Those who want to keep Confederate monuments in their places have only one objective, white-washing our history. They are fighting to retain the hallowed status of slaveholders and traitors. What do you figure that makes them?

Republicans can talk all they want about the civil rights legacy they inherited from the party they captured. Their actions speak the truth while their mouths lie. Republicans will defend traitors at the price of your freedom, because they’ve abandoned their attachment to the Republic we share. They’ve made their choice and they must be made to own the consequences.

27 Comments

  1. Sorry, but it’s really, really hard for me to worry about Confederate Monuments when trump is blowing up the stock market, N. Korea is firing missiles with nuclear capability; he has sent B-57s and a carrier to threaten Iran; and is doing god knows what in secret in Venezuela.

    And, who does trump nominate for Secretary of Defense? A man with zero military experience. Guess he can relate.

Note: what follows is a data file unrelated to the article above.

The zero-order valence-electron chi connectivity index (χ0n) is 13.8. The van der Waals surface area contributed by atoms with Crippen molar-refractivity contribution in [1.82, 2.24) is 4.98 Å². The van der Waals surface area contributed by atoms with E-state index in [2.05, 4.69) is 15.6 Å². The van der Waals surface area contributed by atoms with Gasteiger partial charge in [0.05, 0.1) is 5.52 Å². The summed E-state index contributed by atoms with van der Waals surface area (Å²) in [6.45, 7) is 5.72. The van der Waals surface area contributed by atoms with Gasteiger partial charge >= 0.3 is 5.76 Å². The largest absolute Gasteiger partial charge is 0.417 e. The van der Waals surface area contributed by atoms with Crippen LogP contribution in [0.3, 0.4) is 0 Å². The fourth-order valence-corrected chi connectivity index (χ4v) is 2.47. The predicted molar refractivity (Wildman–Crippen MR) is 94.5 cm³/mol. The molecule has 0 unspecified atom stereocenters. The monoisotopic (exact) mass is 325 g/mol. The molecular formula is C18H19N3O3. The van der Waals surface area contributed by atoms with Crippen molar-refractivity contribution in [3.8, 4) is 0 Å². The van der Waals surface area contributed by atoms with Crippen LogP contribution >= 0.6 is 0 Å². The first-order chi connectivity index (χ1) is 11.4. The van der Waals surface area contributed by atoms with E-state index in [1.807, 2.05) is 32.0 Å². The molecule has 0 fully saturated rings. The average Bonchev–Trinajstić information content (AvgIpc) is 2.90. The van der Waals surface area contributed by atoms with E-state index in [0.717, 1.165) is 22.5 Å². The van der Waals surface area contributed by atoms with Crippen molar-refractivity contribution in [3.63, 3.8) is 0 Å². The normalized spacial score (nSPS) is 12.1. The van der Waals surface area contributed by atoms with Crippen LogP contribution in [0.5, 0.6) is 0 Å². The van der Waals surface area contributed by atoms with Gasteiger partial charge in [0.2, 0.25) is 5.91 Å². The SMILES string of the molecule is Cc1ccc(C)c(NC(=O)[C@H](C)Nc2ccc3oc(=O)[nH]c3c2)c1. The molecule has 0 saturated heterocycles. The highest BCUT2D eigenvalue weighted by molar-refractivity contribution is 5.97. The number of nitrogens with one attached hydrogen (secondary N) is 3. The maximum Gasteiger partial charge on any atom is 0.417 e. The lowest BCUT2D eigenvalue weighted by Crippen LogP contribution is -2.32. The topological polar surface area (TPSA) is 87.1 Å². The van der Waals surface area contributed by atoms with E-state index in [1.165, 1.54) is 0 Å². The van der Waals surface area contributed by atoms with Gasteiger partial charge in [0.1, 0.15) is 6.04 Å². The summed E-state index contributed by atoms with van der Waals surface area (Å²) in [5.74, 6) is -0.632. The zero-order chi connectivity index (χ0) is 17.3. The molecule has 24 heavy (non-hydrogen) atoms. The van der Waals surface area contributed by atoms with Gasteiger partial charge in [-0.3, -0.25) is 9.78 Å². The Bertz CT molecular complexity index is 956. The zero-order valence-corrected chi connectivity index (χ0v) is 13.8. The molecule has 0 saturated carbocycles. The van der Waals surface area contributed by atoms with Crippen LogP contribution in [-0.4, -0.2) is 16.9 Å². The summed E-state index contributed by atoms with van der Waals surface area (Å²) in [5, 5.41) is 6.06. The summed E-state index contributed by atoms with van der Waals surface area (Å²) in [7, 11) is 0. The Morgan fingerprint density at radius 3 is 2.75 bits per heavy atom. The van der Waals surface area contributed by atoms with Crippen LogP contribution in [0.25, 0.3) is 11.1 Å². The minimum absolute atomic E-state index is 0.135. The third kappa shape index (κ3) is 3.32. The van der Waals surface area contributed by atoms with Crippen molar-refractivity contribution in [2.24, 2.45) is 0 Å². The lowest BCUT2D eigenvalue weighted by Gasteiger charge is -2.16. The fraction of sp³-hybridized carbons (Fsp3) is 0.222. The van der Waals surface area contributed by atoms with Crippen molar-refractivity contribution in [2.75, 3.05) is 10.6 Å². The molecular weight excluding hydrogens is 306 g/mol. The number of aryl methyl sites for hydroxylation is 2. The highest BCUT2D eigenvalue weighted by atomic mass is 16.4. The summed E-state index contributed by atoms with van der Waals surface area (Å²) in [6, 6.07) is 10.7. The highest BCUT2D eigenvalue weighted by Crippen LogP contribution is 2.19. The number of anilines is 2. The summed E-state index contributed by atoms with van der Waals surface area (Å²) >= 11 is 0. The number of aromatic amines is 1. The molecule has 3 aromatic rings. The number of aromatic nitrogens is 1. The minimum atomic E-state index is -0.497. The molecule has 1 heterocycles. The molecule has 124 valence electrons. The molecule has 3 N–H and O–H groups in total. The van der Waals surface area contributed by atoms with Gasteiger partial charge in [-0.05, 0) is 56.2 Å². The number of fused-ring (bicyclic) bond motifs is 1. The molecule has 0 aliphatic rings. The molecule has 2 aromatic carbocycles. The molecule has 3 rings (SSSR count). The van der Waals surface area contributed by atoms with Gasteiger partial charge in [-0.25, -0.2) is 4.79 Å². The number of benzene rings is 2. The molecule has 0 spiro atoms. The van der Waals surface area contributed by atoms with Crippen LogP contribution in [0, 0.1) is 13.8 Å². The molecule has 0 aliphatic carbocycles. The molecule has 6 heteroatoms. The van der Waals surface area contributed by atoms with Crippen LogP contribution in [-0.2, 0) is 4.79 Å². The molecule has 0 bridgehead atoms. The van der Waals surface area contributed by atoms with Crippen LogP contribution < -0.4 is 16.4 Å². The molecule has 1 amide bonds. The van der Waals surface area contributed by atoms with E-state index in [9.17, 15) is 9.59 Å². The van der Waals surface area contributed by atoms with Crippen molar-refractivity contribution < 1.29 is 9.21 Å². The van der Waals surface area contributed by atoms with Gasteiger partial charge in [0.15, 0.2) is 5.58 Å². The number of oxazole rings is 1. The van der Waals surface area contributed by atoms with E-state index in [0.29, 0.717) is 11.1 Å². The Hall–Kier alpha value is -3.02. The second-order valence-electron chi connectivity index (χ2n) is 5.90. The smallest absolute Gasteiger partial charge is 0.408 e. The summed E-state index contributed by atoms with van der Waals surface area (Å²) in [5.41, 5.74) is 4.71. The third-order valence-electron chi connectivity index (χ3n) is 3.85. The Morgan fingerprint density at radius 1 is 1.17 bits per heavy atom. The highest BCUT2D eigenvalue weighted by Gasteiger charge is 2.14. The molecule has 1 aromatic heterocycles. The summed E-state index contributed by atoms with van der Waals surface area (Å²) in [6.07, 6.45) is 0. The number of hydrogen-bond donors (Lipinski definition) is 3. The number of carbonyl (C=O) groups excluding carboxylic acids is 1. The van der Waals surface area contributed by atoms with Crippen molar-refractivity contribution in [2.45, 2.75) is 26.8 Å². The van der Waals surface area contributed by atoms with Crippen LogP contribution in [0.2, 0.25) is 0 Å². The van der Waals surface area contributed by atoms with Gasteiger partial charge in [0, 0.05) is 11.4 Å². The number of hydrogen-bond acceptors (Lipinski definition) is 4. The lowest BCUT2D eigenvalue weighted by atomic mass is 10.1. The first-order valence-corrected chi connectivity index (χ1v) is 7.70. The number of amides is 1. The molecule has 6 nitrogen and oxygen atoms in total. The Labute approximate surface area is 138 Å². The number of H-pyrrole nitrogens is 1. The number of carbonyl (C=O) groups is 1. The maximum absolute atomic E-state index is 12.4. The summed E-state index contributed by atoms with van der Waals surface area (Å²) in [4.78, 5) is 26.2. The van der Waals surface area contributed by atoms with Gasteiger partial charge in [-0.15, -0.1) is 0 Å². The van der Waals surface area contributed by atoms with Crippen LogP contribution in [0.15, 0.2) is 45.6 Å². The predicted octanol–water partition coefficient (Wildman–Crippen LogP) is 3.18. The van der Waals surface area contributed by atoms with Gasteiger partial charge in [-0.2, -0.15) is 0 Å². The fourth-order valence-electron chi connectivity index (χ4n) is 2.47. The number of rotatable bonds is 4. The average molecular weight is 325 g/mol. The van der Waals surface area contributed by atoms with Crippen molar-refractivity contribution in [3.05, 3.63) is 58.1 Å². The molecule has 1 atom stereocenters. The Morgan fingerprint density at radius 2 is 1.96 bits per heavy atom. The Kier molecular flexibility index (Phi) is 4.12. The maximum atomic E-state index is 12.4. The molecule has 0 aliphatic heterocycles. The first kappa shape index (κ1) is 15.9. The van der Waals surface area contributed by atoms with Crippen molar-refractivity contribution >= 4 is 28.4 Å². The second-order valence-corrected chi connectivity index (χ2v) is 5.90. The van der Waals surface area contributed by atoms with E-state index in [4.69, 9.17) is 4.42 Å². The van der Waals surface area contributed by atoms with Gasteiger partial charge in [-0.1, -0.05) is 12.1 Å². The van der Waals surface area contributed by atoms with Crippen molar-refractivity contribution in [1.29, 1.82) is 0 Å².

https://www.nbcnews.com/politics/politics-news/trump-nominate-former-boeing-executive-patrick-shanahan-secretary-defense-n1004031?

      1. I have the greatest respect for Linda Greenhouse’ reporting on SCOTUS. It was a great article but I felt she could hardly contain her cynicism coupled with disbelief that we now have DOJ and SCOTUS in trump’s hip pocket. I keep waiting for Roberts to have enough but guess his conservative bonafides are just too strong for him to lead.

  2. DFC

    The Confederacy’s overarching purpose was to make fact a matter of personal perspective, expediency, preference, time, location, etc. Their heirs can’t state the simple facts that the South fought for white supremacy, and that all these statues commemorate that cause.

      1. One of the common rationalizations for slavery was the idea that Black people are inferior to White people. Here’s a link to the infamous “Cornerstone Speech”, delivery by CSA VP Alexander Stephens:

        https://teachingamericanhistory.org/library/document/cornerstone-speech/

        (A bit of historical irony, his full name was Alexander Hamilton Stephens, so named in honor of Alexander Hamilton, who was an outspoken abolitionist.)

        Obviously the CSA apologists don’t like being reminded of this, or the various declarations of secession from the individual rebelling states. The one from Texas is particularly cringeworthy.